'We need to hold to our values'
The numbers are staggering: globally, nearly a quarter of a billion people live in a country other than their place of birth, an increase of 41% from 2000 to 2015. That number includes more than 21 million refugees—often vulnerable, dissatisfied and volatile. Given the geopolitical turmoil around the world, this migration will only increase, putting pressure on more stable societies and posing an enormous policy, humanitarian and security challenge. What should the global community be doing about it?
First, we should closely examine the underlying causes of this migration—especially the flow of refugees. While the primary driver of global migration is the search for a better economic situation, concerns over physical security are often the catalyst for undertaking long, expensive and dangerous journeys. The biggest hot zone for forced migration today is the eastern Mediterranean. Driven by extreme violence and chaos in Syria and almost equally terrible conditions in parts of equatorial Africa, more than a million people reached Europe in 2015. Another key zone that receives less attention is Central America. There we see women, children and families fleeing El Salvador, Guatemala and Honduras—the so-called Northern Triangle, which is among the most violent regions in the world. Many end up in Mexico, although a declining portion continue on to the U.S.
Second, in addition to focusing on root causes in these launch countries, we need an international approach to dealing with these challenges. Ensuring that our partners here in the Americas and our allies in Europe are creating consolidated approaches to the challenges is key. Controlling the flow of migrants, caring for them in humane ways and fairly judging whether they qualify as refugees requires a team effort.
Third, we must apply both resources and technology to these challenges in creative and innovative ways. This means increasing the size and training of civilians who work in the U.S. Border Patrol, the E.U. border service Frontex and similar organizations. They need the latest tools: unmanned and remotely piloted vehicles for land, sea and air; big data and artificial intelligence to analyze flows and patterns; and seismic and acoustic sensors to detect the passage of carrier platforms at sea and on land. And in both the U.S. and in Europe, interagency cooperation must trump stovepipes and competition between organizations.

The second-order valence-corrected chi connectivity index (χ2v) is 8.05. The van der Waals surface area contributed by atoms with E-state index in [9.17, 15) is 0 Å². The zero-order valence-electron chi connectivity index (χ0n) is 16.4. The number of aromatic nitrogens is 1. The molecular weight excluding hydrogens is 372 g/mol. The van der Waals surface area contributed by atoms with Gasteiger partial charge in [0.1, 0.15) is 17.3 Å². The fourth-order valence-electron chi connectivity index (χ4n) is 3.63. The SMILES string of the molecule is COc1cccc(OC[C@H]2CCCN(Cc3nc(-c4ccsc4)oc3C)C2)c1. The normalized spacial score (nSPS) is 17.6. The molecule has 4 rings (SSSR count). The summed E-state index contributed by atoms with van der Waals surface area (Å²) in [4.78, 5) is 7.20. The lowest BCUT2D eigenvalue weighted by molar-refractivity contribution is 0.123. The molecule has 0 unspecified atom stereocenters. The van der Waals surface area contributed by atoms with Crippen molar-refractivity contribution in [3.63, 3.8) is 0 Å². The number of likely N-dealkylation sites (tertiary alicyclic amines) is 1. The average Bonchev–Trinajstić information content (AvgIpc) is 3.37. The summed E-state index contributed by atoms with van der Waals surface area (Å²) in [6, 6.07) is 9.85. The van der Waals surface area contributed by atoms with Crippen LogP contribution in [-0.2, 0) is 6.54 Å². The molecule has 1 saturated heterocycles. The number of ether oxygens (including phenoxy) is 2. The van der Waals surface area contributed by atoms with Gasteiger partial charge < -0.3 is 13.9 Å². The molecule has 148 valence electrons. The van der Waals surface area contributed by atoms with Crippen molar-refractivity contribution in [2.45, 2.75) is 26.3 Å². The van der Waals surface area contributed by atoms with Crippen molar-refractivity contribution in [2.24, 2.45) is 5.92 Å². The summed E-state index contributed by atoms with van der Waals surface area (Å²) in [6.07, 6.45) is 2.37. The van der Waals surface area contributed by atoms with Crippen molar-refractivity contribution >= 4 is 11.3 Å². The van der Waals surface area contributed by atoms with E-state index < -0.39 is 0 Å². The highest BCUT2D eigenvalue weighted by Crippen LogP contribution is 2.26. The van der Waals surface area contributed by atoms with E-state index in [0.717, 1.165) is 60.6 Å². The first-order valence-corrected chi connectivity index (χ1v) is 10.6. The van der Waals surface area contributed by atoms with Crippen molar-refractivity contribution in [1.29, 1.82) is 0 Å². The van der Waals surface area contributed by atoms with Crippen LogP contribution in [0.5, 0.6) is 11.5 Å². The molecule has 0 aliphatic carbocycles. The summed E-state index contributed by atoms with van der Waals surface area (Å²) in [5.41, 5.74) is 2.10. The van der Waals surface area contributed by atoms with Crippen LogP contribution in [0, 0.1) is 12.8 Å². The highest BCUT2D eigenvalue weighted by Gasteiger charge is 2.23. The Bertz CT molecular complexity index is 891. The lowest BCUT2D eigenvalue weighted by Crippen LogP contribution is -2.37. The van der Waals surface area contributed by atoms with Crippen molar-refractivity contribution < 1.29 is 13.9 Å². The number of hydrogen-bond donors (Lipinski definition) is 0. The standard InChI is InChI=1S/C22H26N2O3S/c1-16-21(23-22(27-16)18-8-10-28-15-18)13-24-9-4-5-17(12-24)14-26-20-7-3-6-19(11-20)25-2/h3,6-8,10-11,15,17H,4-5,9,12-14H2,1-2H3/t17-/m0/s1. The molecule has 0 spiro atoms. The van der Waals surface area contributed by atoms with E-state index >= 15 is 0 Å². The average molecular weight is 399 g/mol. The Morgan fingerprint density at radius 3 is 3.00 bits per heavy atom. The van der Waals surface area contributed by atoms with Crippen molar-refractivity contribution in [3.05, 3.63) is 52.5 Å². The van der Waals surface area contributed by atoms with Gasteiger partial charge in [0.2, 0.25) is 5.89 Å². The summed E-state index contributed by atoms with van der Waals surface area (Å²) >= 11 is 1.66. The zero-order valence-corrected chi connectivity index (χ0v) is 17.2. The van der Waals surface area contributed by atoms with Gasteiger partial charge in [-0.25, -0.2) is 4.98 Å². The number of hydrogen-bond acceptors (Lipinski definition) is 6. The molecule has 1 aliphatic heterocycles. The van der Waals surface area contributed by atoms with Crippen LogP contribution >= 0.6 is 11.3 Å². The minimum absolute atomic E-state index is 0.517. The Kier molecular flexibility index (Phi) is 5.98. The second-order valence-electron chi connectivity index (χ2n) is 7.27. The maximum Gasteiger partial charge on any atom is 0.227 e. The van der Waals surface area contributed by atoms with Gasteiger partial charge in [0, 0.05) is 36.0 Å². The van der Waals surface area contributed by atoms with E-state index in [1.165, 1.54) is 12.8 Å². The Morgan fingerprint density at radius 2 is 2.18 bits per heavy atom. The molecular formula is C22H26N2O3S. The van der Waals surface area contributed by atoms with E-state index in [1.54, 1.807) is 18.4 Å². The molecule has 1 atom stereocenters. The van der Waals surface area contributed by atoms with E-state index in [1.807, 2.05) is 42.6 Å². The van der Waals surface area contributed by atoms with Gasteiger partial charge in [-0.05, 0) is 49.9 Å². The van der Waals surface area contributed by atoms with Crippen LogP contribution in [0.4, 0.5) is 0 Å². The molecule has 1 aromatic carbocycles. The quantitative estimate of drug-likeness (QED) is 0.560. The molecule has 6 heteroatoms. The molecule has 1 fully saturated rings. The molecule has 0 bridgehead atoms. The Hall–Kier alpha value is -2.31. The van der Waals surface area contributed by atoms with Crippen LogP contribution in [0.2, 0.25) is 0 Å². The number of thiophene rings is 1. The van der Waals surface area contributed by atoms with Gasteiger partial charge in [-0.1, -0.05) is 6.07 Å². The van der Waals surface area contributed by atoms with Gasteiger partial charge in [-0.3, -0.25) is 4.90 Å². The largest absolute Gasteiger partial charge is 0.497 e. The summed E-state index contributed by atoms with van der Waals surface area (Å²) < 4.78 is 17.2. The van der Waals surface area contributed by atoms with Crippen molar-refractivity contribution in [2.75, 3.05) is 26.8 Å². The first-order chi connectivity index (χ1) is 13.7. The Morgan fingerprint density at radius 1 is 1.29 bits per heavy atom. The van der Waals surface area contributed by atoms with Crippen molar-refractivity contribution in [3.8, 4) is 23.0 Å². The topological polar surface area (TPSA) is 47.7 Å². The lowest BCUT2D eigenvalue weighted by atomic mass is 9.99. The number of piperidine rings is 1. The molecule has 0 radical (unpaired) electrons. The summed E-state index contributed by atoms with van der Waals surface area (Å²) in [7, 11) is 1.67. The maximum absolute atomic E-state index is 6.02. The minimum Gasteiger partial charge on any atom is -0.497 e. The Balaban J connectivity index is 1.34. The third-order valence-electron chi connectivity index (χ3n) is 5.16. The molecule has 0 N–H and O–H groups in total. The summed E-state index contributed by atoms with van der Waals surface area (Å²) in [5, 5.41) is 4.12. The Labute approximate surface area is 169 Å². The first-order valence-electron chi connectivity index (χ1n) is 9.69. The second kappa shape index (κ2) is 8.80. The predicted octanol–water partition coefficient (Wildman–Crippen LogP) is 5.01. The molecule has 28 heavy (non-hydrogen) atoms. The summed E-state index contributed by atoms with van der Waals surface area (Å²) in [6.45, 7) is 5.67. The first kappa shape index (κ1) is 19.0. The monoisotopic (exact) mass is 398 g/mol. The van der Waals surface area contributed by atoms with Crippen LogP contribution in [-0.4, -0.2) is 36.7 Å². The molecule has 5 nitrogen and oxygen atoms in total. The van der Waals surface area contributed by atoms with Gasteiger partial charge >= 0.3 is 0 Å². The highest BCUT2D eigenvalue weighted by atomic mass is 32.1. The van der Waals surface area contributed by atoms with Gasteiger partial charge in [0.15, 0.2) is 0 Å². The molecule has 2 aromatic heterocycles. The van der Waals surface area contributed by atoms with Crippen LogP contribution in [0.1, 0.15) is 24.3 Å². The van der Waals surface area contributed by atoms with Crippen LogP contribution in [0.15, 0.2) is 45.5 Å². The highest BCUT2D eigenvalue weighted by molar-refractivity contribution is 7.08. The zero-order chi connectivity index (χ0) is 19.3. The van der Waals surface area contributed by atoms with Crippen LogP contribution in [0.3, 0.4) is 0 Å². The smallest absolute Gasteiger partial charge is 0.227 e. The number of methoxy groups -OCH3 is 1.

Fourth, both nongovernmental organizations and the private sector have key roles to play. The International Committee of the Red Cross, the U.N. organizations focused on migration and refugees, and big private charities should convene a summit alongside governments and private-sector entities to address solutions and ideas for coping with the flow of migrants and improving conditions in launch nations.
Fifth, there is a real security dimension to deal with. We cannot ignore the danger that some extremists may slip into these migrant and refugee streams, as has already occurred in Europe. We should use biometrics, monitoring of social networks and the cybersphere, and our militaries to help control the security dimension. Done right, we can reduce risk to a minimum.
Finally, and most important, we need to hold to our values. In this season of hyperbolic elections in both the U.S. and Europe, it is all too easy to lose sight of the most critical reasons for dealing with migration humanely and judging refugee states fairly. On the Statue of Liberty, carved in granite, it says, “Give me your tired, your poor, your huddled masses yearning to breathe free.” We can best live up to that promise with an intelligent plan centered on international cooperation, interagency integration and private-public cooperation. Idealism needs a good plan, and migration today is a powerful global crisis drifting without one.
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